Long Beach Rail Transit Fantasy

Posted Kirill Ougarov Transit

In the run-up to Metro LA’s announcement of its long-range plan for Measure R 2.0 funds, should the tax hike get passed, there have been many “dream scenario” maps released for LA County transit networks. With the sales tax pushing 10% in most of LA county, Metro’s plan is likely to be the last major expansion of LA’s transit system for a generation, barring massive infrastructure investment at the federal level during a Bernie Sanders presidency (I just don’t see any of the others investing heavily in infrastructure), so in fantasy-land they will stay. Unfortunately, all of the dream scenarios completely overlook Long Beach, the 2nd-largest city in the county and 3rd-largest in Southern California (#2 is San Diego; we always forget about San Diego). Well, I took some time to come up with one myself because if not I, then who? Full disclosure, the only qualifiers I used for these are “is the road wide enough for a rail line” and “will there be unnecessary engineering challenges.” For example, I originally envisioned a line up Lakewood Blvd, but that may not be optimal because the road goes under the Long Beach Airport Runway. For reference sake, I included both.

1. PCH/SWK (Sepulveda-Willow-Catella) Line

I’m surprised this hasn’t even thrown out there as a moonshot by anyone. This line would run either:

  • PCH Line: Primarily down Pacific Coast Highway from Torrance (where it would connect to/be part of the extended Green Line) to CSULB and then down the 22 to the shiny new ARTIC transit center in Anaheim. The second half of this is dependent on Orange County, so see the above about federal funding for how feasible that is in the next 25 years.
  • SWK Line: Running down Sepulveda-Willow-Katella, this line would also run from the Green Line to ARTIC, but on a more direct path. It may also be substantially easier to build.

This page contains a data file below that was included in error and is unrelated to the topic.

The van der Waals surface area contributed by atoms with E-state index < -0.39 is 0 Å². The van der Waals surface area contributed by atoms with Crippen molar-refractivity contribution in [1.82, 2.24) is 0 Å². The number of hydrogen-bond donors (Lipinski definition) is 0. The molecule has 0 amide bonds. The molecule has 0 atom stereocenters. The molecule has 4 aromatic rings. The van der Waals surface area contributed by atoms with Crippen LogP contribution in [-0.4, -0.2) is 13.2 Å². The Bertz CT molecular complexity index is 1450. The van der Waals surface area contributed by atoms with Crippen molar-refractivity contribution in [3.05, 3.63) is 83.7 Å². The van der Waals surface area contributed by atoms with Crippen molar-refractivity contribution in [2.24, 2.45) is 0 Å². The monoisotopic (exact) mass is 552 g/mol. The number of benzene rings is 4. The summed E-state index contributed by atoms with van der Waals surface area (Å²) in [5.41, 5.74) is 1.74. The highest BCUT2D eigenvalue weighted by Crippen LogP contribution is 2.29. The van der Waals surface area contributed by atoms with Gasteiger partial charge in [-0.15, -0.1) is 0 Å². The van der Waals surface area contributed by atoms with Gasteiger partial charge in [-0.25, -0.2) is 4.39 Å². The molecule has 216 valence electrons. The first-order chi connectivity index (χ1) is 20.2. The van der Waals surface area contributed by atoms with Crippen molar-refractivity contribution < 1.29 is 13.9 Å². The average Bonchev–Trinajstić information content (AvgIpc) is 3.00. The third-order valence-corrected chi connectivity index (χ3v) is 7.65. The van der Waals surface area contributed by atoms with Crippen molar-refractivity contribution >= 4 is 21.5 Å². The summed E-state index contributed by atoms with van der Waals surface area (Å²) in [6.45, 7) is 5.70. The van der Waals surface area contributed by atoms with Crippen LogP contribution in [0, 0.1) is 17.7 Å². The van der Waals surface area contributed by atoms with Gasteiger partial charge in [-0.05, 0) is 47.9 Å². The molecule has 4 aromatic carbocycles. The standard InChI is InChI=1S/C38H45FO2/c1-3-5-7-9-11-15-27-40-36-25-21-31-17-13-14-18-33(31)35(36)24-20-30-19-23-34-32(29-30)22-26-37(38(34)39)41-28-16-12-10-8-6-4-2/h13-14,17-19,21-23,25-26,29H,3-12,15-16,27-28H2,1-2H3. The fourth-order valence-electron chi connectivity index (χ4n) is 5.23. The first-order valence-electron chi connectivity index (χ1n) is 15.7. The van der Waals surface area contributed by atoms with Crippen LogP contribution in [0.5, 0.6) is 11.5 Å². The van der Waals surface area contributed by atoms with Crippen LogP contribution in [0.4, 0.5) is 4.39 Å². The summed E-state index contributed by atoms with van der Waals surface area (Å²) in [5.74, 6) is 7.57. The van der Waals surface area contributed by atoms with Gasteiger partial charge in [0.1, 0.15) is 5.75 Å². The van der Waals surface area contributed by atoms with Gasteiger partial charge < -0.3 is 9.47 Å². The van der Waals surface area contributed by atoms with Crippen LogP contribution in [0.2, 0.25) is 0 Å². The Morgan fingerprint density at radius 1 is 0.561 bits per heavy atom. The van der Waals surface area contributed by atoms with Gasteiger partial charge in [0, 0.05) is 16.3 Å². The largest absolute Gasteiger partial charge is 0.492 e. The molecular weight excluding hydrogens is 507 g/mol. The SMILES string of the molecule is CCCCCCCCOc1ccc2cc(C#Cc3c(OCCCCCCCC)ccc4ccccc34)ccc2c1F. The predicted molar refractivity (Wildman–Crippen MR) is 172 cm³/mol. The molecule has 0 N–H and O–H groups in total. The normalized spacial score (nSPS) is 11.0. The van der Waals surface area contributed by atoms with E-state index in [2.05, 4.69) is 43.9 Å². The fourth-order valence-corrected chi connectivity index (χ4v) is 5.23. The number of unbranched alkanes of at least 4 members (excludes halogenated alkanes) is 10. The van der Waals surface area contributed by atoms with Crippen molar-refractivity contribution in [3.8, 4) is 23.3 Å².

1a. PCH Line

This line would provide a tremendous opportunity to the low-income residents of Wilmington, rail access to Cal State Long Beach and Long Beach City College, and an east-west connection for Long Beach itself. If connected to Anaheim, it would at last connect Long Beach to the regional rail network in a manner convenient for the ever-growing number of people commuting from Long Beach to Orange County as well as the popular attractions in Anaheim (Disneyland, Angel Stadium, and Honda Center). I should point out that the 22 is better positioned than most other freeways to support a light rail line because it only has one overpass on the section ween the 405 and the 5, and the line would go underground by that point to serve the Block and route to ARTIC. I believe tunneling would be easier than trying to route it through the Orange Crush and along the 57. Oh, and Anaheim just proposed a street car that would link ARTIC to disneyland. Bonus.

1b. SWK Line

This idea occured to me later on in the wring of this post, and it would simplify man of the practical questions around the PCH alignment. The downside is that it’s not as convenient for East-West travel across Long Beach Proper, but the idea alignment for that is down 7th Street, which I think is too narrow in most places.

2. Bellflower/Lakewood Line

This is the East Long Beach equivalent of the Blue Line, running from the PCH Line at the Traffic Cirle to the Green Line (hypothetically, it could go all the way up to the Gold Line East Pasadena). It would add Long Beach airport plus a number of densely-populated and lower-income communities to the transit network, and, if the Green Line is extended eastward to the Amtrak/Metrolink station, another connection to the commuter rail network. And, along with the extended Green Line and PCH Line, it would create a transit ring that serves most of South LA County.

Unlike the PCH Line, there are some obvious alignment challenges/options, so here is my rationale behind the decisions (or decision factors):